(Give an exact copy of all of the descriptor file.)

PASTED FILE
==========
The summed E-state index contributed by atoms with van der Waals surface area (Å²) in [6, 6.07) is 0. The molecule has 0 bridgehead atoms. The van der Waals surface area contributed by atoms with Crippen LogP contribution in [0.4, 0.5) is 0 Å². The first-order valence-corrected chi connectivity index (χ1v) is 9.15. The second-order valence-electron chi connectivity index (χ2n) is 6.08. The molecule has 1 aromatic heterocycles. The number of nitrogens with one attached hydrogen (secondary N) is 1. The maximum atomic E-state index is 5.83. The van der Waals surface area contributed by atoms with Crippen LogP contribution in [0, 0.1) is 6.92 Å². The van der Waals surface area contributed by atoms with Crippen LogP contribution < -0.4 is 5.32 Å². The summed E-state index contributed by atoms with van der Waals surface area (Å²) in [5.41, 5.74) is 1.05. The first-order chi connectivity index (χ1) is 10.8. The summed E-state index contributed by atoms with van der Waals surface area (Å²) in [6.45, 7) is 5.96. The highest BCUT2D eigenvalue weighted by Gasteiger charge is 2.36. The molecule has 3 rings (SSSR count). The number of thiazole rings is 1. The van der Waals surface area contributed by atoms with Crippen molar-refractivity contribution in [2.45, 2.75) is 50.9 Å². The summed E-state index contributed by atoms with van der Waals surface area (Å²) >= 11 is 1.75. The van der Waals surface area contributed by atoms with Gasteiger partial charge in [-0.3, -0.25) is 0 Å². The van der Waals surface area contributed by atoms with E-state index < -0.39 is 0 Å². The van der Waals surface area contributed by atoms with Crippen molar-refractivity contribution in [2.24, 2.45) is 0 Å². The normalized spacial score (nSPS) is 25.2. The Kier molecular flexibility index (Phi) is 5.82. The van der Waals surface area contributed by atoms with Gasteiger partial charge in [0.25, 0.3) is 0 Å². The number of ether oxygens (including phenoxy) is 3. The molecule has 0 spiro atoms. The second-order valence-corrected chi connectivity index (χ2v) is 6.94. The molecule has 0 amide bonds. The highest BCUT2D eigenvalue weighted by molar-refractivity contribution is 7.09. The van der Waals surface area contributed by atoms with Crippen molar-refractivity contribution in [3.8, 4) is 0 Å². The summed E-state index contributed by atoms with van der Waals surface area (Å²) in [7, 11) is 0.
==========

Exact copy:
The summed E-state index contributed by atoms with van der Waals surface area (Å²) in [6, 6.07) is 0. The molecule has 0 bridgehead atoms. The van der Waals surface area contributed by atoms with Crippen LogP contribution in [0.4, 0.5) is 0 Å². The first-order valence-corrected chi connectivity index (χ1v) is 9.15. The second-order valence-electron chi connectivity index (χ2n) is 6.08. The molecule has 1 aromatic heterocycles. The number of nitrogens with one attached hydrogen (secondary N) is 1. The maximum atomic E-state index is 5.83. The van der Waals surface area contributed by atoms with Crippen LogP contribution in [0, 0.1) is 6.92 Å². The van der Waals surface area contributed by atoms with Crippen LogP contribution < -0.4 is 5.32 Å². The summed E-state index contributed by atoms with van der Waals surface area (Å²) in [5.41, 5.74) is 1.05. The first-order chi connectivity index (χ1) is 10.8. The summed E-state index contributed by atoms with van der Waals surface area (Å²) in [6.45, 7) is 5.96. The highest BCUT2D eigenvalue weighted by Gasteiger charge is 2.36. The molecule has 3 rings (SSSR count). The number of thiazole rings is 1. The van der Waals surface area contributed by atoms with Crippen molar-refractivity contribution in [2.45, 2.75) is 50.9 Å². The summed E-state index contributed by atoms with van der Waals surface area (Å²) >= 11 is 1.75. The van der Waals surface area contributed by atoms with Gasteiger partial charge in [-0.3, -0.25) is 0 Å². The van der Waals surface area contributed by atoms with E-state index < -0.39 is 0 Å². The van der Waals surface area contributed by atoms with Crippen molar-refractivity contribution in [2.24, 2.45) is 0 Å². The normalized spacial score (nSPS) is 25.2. The Kier molecular flexibility index (Phi) is 5.82. The van der Waals surface area contributed by atoms with Gasteiger partial charge in [0.25, 0.3) is 0 Å². The number of ether oxygens (including phenoxy) is 3. The molecule has 0 spiro atoms. The second-order valence-corrected chi connectivity index (χ2v) is 6.94. The molecule has 0 amide bonds. The highest BCUT2D eigenvalue weighted by molar-refractivity contribution is 7.09. The van der Waals surface area contributed by atoms with Crippen molar-refractivity contribution in [3.8, 4) is 0 Å². The summed E-state index contributed by atoms with van der Waals surface area (Å²) in [7, 11) is 0.